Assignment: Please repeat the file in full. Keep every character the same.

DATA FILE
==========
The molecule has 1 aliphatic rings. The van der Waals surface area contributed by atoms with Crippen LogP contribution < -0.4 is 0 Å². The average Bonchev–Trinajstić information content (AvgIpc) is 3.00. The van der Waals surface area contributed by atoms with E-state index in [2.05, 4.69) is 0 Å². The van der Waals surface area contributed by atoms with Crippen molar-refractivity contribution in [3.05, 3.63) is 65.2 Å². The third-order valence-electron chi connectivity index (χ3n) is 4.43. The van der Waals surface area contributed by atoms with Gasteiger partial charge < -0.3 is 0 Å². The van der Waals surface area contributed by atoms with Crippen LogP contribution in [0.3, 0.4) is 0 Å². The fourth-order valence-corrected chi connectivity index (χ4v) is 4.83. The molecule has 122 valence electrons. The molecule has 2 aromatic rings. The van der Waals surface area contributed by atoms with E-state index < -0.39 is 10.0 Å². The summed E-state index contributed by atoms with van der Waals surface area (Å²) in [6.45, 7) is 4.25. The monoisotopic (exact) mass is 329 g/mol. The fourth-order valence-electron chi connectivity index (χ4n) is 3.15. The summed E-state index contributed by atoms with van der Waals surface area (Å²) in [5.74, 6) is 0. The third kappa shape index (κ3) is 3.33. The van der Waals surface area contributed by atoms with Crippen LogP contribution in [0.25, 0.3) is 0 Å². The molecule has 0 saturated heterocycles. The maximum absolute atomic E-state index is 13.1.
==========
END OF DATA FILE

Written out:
The molecule has 1 aliphatic rings. The van der Waals surface area contributed by atoms with Crippen LogP contribution < -0.4 is 0 Å². The average Bonchev–Trinajstić information content (AvgIpc) is 3.00. The van der Waals surface area contributed by atoms with E-state index in [2.05, 4.69) is 0 Å². The van der Waals surface area contributed by atoms with Crippen molar-refractivity contribution in [3.05, 3.63) is 65.2 Å². The third-order valence-electron chi connectivity index (χ3n) is 4.43. The van der Waals surface area contributed by atoms with Gasteiger partial charge < -0.3 is 0 Å². The van der Waals surface area contributed by atoms with Crippen LogP contribution in [0.3, 0.4) is 0 Å². The fourth-order valence-corrected chi connectivity index (χ4v) is 4.83. The molecule has 122 valence electrons. The molecule has 2 aromatic rings. The van der Waals surface area contributed by atoms with E-state index < -0.39 is 10.0 Å². The summed E-state index contributed by atoms with van der Waals surface area (Å²) in [6.45, 7) is 4.25. The monoisotopic (exact) mass is 329 g/mol. The fourth-order valence-electron chi connectivity index (χ4n) is 3.15. The summed E-state index contributed by atoms with van der Waals surface area (Å²) in [5.74, 6) is 0. The third kappa shape index (κ3) is 3.33. The van der Waals surface area contributed by atoms with Crippen LogP contribution in [0.25, 0.3) is 0 Å². The molecule has 0 saturated heterocycles. The maximum absolute atomic E-state index is 13.1.